6/20/2012 3:08 PM ET|
When your parents die broke
By law, the mother's estate was responsible for paying the money back -- except Michele's mother died in debt. Collectors went after her grandfather, but he was essentially broke, too. Dealing with the collectors took its toll on all concerned.
"I am not bitter about my mom anymore. . . . I am sure the stress from the debt caused her heart attack. However, I am the steward of my grandfather's money and care, so I need to manage this debt mess and continue paying his long term health facility," Michele wrote. "I am a little overwhelmed."
Her troubles may not be over when her grandfather dies. A growing and lucrative market for old debt has led some collection agencies to pursue credit card bills even after an insolvent person dies.
One of my readers told me a collection agency insisted he had a "moral obligation" to repay his father's debts. If this happens to you, take a moment to savor the irony of being lectured about morals by a clearly unethical collector. Then hang up.
However, secured debts -- loans that are attached to an asset such as a house or a car -- are a different story. Those payments must be made, or the lender can take the asset. If your folks had any equity in a home or car, finding the money to make the payments may need to be a priority.
(By the way, if a surviving spouse is still living in a home, some or all of the equity may be exempt from creditors' claims, depending on state law. Otherwise, the house may need to be sold to pay debts.)
Also, if you're executor -- the one in charge of settling the estate -- you have a responsibility to find and inventory all debts and assets. Tax forms, bank statements, credit card statements and checkbook entries can give you clues where to look.
Then you must notify creditors, banks, brokerage firms and others of the death. (Read "What to do when someone dies" for an overview. For a more complete list of an executor's duties, check out a primer such as "The Executor's Guide," another Nolo Press book, by attorney Mary Randolph.)
What you shouldn't do, Randolph said, is rush to pay off the bills until you have a solid idea of your parent's entire financial picture.
"A mistake people make is they pay off things too quickly," Randolph said. "A credit card bill comes in and they pay it, not realizing there won't be enough money in the estate to pay for (higher-priority bills) like funeral expenses or medical expenses."
Another mistake: counting on life insurance or retirement accounts to cover the debts. These assets typically have designated beneficiaries; if that's the case, the money goes directly to those people without passing through probate or other estate-settling processes.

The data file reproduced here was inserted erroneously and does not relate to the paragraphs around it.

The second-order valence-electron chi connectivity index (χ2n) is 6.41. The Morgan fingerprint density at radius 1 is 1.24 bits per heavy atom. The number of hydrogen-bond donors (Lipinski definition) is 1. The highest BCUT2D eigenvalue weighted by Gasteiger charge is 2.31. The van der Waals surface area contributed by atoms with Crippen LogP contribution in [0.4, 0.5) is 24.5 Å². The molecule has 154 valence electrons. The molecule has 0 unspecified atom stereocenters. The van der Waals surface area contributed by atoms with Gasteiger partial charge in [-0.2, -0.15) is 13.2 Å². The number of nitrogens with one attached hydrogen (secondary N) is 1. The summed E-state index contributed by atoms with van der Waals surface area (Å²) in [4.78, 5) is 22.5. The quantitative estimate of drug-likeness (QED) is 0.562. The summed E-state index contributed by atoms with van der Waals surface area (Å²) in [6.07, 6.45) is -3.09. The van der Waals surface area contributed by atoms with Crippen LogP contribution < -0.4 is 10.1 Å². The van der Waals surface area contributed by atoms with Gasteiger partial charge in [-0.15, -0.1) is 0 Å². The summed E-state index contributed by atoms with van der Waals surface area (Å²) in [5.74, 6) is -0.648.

The beneficiaries of these accounts "walk off into the sunset," said Pasadena, Calif., lawyer Ruth A. Phelps, a certified elder-law attorney and member of the National Academy of Elder Law Attorneys. "That money is not subject to creditors' claims."
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My step dad passed away this year, and he was 10 yrs younger than my mother. The hospital costs were more than a half million, as he was in the hospital two months. Thank God my mother had the sense to get excellent health insurance, because it is all paid. Now I think, if she has to have medical care, I am so grateful that she has the money saved and invested for that purpose. It's not my money, or money for the grandkids. When someone dies, the greed comes out!!
Parents give life to their kids and support and educate them, where does it say that the kids get what ever money is left over from the parents earnings. Turn 21, leave the house and go make your own money.
It is tough being old and not easy to keep up with inflation and medical expenses. Then there is the simple fact that many parents sacrificed a lot raising their kids and finally want to have some fun.
The biggest priority in every family is.............................paying off your home before you retire.....period.
Never take that second mortgage for anything................unless you want to DIE BROKE.
Here's a different spin, in your last days, prepay for your funeral/cremation, with a credit card. Since the credit card is unsecured debt, according to the aritcle, your heirs are not on the hook for this debt. Take all your money out of the bank, IRA's, 401K's and put it up. Leave a letter to the one you trust the most as to where you have hidden it. Put you car in one of your children's name if it is free and clear. Do the same with all your property , check and see what the statute of limitations are on the time limits to this.
Remember "you came into this world pennyless and naked, it you leave the same way, you broke even".
Stop thinking you are going to live forever, look at the "obits" in the paper every Sunday do the averages of all the ages, it will surprise you on how young people are passing a way.
Using this comment board to Advertise a dating website?.
If you are so lonely, go out and help someone else. There, you might find a partner or companion--Dating Sites are people who present themselves in a Fraudulent Bio.
Here's a template for a Last Will and Testament EVERY Boomer parent should use:
" Being of sound mind , I blew it all while I was alive "
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